Once the plant is upside down in your hands you can loosen the soil. You want to be gentle, but definitely thorough in spreading those roots. Unless there’s a problem with the soil, it’s good to retain some of it in the new pot so the plant is encouraged to grow toward the new nutrition source. Keep in mind that a plant can easily survive losing up to one third of its roots, so don’t get too caught up in trying to preserve each and every root. Your ultimate goal is to allow the roots to spread freely through their new pot.

a hand placing a plant into a pot
Hold the stem upright when repotting. Photo by Michelle Inciarrano.

Place the plant in its new pot, and hold the stem upright while you add soil around it. It’s important to allow room for watering so be sure to leave half an inch to an inch on top. If there isn’t enough room to safely water it, start over and edit the drainage or pot size. Do not “dome” the soil—the plant should sit level with the soil so that all of the roots receive the same amount of water.

a plantlet with exposed roots, gravel, a potted plant, a pot filled with soil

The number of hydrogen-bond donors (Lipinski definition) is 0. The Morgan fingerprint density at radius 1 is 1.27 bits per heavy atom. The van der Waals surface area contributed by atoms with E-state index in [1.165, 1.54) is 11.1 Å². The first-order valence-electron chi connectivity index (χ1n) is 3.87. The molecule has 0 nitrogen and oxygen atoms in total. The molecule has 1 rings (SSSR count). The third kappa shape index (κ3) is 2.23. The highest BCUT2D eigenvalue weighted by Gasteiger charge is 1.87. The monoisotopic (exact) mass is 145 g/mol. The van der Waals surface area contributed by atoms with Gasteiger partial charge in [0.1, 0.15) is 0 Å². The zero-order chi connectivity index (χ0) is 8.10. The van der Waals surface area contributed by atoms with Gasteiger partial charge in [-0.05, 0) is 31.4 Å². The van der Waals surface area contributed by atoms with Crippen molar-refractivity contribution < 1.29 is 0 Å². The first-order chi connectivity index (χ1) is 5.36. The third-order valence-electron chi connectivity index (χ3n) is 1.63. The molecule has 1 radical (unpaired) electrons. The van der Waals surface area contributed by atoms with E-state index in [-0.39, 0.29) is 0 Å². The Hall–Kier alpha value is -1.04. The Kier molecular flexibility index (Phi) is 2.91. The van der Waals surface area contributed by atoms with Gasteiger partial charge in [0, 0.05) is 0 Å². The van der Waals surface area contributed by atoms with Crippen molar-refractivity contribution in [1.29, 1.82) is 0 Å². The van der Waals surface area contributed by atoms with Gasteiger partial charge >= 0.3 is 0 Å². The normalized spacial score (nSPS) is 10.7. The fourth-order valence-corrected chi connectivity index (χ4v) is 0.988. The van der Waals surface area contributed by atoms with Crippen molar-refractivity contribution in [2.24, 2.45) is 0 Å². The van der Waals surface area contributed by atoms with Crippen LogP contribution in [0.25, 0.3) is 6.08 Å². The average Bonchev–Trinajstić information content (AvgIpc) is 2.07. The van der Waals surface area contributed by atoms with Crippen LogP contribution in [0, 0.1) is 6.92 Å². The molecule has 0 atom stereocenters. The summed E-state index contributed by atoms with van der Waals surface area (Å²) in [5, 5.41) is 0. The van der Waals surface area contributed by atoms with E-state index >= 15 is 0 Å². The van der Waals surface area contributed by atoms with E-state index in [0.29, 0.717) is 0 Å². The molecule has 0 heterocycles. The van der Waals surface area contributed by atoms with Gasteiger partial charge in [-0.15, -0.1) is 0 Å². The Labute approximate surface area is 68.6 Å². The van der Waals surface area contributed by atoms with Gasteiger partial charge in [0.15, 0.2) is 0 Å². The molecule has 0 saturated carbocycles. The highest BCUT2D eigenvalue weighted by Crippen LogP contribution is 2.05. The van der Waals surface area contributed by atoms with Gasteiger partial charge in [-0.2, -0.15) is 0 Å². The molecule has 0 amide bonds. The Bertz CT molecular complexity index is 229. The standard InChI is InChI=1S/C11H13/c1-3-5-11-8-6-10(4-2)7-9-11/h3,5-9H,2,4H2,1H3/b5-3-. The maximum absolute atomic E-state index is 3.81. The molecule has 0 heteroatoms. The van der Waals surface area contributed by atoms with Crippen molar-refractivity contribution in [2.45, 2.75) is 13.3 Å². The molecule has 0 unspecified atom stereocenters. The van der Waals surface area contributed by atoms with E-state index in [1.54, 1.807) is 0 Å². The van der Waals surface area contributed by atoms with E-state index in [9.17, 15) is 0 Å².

A newly repotted croton plant and a new plantlet that can be propagated independently. Photo by Michelle Inciarrano.

Moisten the soil. You should definitely water your plant a little now, but do not give it a full watering. It’s best to wait at least a day since you just watered it before you repotted it.

Place back in its previous environment. Changing location and soil simultaneously can lead to plant shock. Make these changes one at a time, unless the plant is imminent need of both. With a little love, your houseplant can thrive for many years.

Michelle Inciarrano co-authored Tiny World Terrariums: A Step-by-Step Guide and is a continuing education instructor at Brooklyn Botanic Garden.

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Image, top of page: Michelle Inciarrano